Foreclosure inventory fell in 2012 from 1.5 million homes to 1.2 million, a 19.5 percent decline that further demonstrates the progress the U.S. real estate made last year, according to the latest National Foreclosure Report from CoreLogic.
Additionally, foreclosure inventory was down 4.2 percent from November to December, and the national foreclosure inventory now represents just 3 percent of all homes with a mortgage.
Foreclosure Inventory – Sign of the Times
Mark Fleming, CoreLogic’s chief economist, said that the improvement of the nation’s foreclosure inventory was the brightest finding of the entire National Foreclosure Report.
“The most encouraging foreclosure trend reported here is that the inventory of foreclosed properties is almost 20 percent smaller than a year ago,” Fleming said. “This big improvement indicates we are working toward resolving the backlog of the most distressed assets in the shadow inventory.”
Along with CoreLogic’s findings on foreclosure inventory, though, it also uncovered promising numbers for completed foreclosures:
- There were 56,000 completed foreclosures in the U.S. in December 2012, down from 71,000 a year before and from 58,000 in November.
- That’s a 21 percent year-over-year decline, and it brings the housing market ever closer to its previous equilibrium for completed foreclosures; as CoreLogic noted, from 2000 to 2006, the U.S. averaged 21,000 completed foreclosures.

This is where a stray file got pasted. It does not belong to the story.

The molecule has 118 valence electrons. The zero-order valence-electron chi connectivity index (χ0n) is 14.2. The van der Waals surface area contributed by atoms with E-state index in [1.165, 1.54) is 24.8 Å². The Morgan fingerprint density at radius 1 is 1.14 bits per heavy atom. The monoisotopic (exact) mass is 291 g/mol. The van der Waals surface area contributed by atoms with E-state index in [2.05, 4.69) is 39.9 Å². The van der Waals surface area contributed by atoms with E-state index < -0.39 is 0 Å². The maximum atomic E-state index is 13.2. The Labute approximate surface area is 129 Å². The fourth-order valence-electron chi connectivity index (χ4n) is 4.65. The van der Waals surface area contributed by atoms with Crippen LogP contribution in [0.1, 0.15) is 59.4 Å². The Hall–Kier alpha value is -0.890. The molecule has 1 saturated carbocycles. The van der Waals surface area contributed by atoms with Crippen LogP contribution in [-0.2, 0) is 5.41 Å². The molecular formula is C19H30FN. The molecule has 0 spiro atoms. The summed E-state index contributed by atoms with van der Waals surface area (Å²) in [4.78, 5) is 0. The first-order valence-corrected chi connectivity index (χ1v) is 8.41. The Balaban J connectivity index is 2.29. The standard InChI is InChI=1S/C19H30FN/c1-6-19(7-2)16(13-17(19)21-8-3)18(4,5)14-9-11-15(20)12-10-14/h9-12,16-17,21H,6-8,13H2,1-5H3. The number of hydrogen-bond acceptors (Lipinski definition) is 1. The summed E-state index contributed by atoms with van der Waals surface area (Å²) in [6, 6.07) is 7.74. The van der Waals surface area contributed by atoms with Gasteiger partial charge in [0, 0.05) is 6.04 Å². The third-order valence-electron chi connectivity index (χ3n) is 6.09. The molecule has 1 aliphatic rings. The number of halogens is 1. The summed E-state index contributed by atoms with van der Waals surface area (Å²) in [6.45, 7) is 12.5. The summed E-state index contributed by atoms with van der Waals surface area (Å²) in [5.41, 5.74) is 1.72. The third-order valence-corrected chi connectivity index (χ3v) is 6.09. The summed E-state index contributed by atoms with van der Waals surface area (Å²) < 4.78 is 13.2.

- Since September 2008, there have been 4.1 million completed foreclosures in the U.S.
Foreclosures in Illinois – Slowly Improving
CoreLogic also had information specific to all 50 states, and it found that the foreclosure situation in Illinois continues to show improvement.
At the end of 2012, Illinois’ foreclosure inventory made up 4.5 percent of all homes with a mortgage in the state, which is the fifth highest in the U.S.; however, Illinois’ foreclosure inventory has fallen by 0.8 percentage points from 2011, and its 30,841 completed foreclosures in 2012 were good for the second highest in the U.S. among judicial states.
So though much has been written about Illinois’ judicial approach, and how it lags behind other states in the union in dealing with its foreclosure inventory, it does appear that progress is being made in the Land of Lincoln.